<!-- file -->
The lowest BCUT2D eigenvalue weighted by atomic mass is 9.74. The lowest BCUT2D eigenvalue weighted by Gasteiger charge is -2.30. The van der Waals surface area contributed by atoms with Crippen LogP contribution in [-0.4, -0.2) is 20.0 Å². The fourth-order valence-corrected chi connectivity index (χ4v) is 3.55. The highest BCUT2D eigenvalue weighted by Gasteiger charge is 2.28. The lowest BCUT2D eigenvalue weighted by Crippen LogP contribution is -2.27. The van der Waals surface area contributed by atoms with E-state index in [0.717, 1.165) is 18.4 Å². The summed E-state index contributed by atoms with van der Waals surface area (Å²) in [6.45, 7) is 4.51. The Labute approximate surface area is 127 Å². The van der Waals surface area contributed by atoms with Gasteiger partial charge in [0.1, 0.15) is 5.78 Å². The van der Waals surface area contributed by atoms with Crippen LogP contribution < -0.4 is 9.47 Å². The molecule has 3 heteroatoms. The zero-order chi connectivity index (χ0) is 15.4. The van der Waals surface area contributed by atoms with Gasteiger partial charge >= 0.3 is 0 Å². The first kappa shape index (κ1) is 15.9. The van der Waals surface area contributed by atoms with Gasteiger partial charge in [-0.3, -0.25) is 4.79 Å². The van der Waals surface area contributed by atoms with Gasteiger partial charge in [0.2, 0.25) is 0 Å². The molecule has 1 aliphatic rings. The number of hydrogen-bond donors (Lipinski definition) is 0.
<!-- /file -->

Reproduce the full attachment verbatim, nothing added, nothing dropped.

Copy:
The lowest BCUT2D eigenvalue weighted by atomic mass is 9.74. The lowest BCUT2D eigenvalue weighted by Gasteiger charge is -2.30. The van der Waals surface area contributed by atoms with Crippen LogP contribution in [-0.4, -0.2) is 20.0 Å². The fourth-order valence-corrected chi connectivity index (χ4v) is 3.55. The highest BCUT2D eigenvalue weighted by Gasteiger charge is 2.28. The lowest BCUT2D eigenvalue weighted by Crippen LogP contribution is -2.27. The van der Waals surface area contributed by atoms with E-state index in [0.717, 1.165) is 18.4 Å². The summed E-state index contributed by atoms with van der Waals surface area (Å²) in [6.45, 7) is 4.51. The Labute approximate surface area is 127 Å². The van der Waals surface area contributed by atoms with Gasteiger partial charge in [0.1, 0.15) is 5.78 Å². The van der Waals surface area contributed by atoms with Crippen LogP contribution < -0.4 is 9.47 Å². The molecule has 3 heteroatoms. The zero-order chi connectivity index (χ0) is 15.4. The van der Waals surface area contributed by atoms with Gasteiger partial charge >= 0.3 is 0 Å². The first kappa shape index (κ1) is 15.9. The van der Waals surface area contributed by atoms with Gasteiger partial charge in [-0.3, -0.25) is 4.79 Å². The van der Waals surface area contributed by atoms with Gasteiger partial charge in [0.2, 0.25) is 0 Å². The molecule has 1 aliphatic rings. The number of hydrogen-bond donors (Lipinski definition) is 0.